NASCAR’s a funny old sport when you think about it. While the whole four wheels thing can be a little bit of a turn-off, I’d be lying if I told you that I didn’t get a buzz out of all forms of motor racing – no matter how many wheels are involved. While any form of racing that involves a Toyota Camry painted with a rainbow M&M’s motif should ring alarm bells in any adult who’s not tripping balls, the whole gladiatorial angle really appeals. And clearly, I’m not alone. See, Spain’s Bottpower and their chief engineer David Sánchez have come out in support of the old ring o’ noise with a bike built for NASCAR driver and ex-World Superbike racer Eric De Doncker.
In the mid to late 1980s Grand Prix motorcycle racing began to be dominated by multicylinder, high tech machines that left no place to go for many manufacturers who didn’t have such a base model in their line-up. To fill the void the Battle of the Twins was formed to give British, European and American manufacturers a place to race and develop their thunderous two cylinder bikes. But it wasn’t just the major manufacturers who took part, without the category we would never have come to appreciate the work of the late genius, Kiwi, John Britten. Inspired by Britten and other incredible men of the motorcycle business, Race Engineer David Sanchez started Bottpower, an acronym for Battle of the Twins, to express his own ingenuity and unique designs. His latest creation is this incredible BOTT XC1 Carbon Café Racer; an engineering tour de force that would have David’s hero’s giving him a standing ovation.
The saying “it’s in his blood” gets thrown around a lot when sons follow in their father’s footsteps. But Jeremy Cupp of LC Fabrications must have the blood of a thousand men, because to single-handedly create this masterpiece and do it from scratch takes skills surely not possible for one man to possess in a life time. But that is exactly what he has done in creating this Harley Davidson CAC factory speedway inspired machine from entirely handcrafted components and a drivetrain that is part Buell, part Ducati and with cog swapping courtesy of Triumph. Yes, really. Coming from a separated family, Jeremy had one father a welder and the other a machinist and from an early age he was building his own bikes.“Taking a pile of raw materials and turning it into something that can take you where you want to go… it doubled the spiritual act of riding a motorcycle and really got me hooked.”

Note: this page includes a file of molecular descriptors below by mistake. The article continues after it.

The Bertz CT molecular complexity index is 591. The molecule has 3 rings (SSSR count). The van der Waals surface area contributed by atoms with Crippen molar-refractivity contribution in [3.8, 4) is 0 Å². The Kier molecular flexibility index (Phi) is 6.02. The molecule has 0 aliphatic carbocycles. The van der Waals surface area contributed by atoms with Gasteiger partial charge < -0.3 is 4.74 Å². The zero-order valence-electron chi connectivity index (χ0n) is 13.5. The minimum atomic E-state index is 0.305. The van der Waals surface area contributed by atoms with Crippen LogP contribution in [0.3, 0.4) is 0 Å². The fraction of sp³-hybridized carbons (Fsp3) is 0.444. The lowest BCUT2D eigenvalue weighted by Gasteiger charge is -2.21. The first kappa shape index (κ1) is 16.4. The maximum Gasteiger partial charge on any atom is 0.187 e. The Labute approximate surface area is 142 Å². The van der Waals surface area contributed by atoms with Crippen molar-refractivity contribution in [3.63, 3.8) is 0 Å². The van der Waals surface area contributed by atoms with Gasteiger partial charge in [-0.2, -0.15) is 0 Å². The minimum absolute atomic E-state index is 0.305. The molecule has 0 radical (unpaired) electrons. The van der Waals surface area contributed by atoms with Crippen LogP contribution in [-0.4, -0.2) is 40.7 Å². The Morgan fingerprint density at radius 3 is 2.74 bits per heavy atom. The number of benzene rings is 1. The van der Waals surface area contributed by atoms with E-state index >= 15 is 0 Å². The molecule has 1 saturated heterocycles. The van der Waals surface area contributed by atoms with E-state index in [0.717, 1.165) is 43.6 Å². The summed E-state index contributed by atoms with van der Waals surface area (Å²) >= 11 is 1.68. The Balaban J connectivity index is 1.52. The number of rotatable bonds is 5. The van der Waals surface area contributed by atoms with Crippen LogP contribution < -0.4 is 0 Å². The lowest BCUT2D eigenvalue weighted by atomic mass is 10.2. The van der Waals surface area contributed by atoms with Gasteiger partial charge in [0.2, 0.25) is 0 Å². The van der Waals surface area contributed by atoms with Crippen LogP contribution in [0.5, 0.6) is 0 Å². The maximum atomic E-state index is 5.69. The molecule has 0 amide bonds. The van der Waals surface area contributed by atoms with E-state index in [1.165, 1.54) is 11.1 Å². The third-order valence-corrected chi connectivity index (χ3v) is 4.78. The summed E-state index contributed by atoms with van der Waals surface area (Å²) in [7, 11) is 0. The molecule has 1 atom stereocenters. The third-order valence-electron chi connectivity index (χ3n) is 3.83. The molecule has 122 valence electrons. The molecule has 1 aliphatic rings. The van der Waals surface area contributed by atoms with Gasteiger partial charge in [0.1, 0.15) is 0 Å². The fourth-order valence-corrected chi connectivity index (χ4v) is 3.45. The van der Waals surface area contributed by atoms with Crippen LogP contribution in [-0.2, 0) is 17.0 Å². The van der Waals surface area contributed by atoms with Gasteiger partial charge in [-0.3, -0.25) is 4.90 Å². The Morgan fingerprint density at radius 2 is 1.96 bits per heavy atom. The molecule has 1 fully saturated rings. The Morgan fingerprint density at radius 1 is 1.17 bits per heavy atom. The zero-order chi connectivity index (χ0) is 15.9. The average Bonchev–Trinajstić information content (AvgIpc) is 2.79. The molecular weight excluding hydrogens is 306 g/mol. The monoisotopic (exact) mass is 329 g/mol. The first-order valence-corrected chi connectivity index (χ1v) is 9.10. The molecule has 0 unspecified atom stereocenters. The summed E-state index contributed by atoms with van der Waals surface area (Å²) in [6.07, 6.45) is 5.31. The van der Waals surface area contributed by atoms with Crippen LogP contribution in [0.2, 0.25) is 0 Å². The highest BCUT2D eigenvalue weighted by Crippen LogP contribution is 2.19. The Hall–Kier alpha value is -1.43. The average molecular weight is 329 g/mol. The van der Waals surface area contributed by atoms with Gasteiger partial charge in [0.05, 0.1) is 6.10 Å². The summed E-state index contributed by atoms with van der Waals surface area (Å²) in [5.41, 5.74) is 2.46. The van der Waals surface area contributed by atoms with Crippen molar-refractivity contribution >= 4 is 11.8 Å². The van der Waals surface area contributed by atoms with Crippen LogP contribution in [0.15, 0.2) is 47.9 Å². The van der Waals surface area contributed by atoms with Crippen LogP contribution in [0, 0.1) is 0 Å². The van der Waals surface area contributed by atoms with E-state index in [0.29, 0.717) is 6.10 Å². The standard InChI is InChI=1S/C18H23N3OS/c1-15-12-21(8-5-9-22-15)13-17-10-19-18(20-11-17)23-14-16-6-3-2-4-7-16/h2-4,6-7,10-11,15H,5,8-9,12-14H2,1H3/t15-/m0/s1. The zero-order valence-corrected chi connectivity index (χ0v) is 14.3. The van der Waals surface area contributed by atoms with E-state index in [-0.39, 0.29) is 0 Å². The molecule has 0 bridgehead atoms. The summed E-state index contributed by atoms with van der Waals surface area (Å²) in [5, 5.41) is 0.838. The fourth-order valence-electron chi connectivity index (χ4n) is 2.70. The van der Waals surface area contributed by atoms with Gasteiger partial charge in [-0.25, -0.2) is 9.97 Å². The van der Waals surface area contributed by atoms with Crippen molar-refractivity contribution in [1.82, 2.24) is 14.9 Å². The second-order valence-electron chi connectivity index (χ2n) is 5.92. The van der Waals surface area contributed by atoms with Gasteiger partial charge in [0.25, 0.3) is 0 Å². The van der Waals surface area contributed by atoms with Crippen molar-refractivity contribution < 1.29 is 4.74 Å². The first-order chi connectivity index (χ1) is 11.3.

Plan B Motorcycles from Northern Italy might describe themselves as being a ‘neo-café’ workshop, but in the grand tradition of Speed Shops around the world they have an in-house racing monster with a quirky name, a mongrel sprinter named ‘Cherry Salt’. Christian the owner of Plan B makes no apologies about being inspired by the all-conquering drag machine built by Lucky Cat’s Garage that took the European scene by storm a few years ago. But the plan was never to simply emulate it, Christian wanted to build his own bike to take to the Glemseck 1/8th mile race in Germany, conquer his competitors and win big.
Written by Ian Lee.
Nothing ever really goes to plan. The multitude of options available to us at any one time makes it hard to know where we will end up. Unless it’s time to go to the pub, because that is a given. This indecisiveness through an excess of options affects the custom motorcycle world as well, with culture/drivetrain/performance/bike styling choices making it hard to settle on one result. This is what happened with today’s feature bike, the latest offering from Indonesian bike builders Studio Motor. Over the course of the build process the engine capacity tripled in size and gained a nationalist motif, all while staying true to the café racer spirit. Built from the ground up using Indonesian ingenuity in the face of a limited custom bike scene, Studio Motor knows certainly knows the best options when it comes to bringing a bike to life. Ladies and Gentleman, we’d like to introduce you to ‘The Patriot’.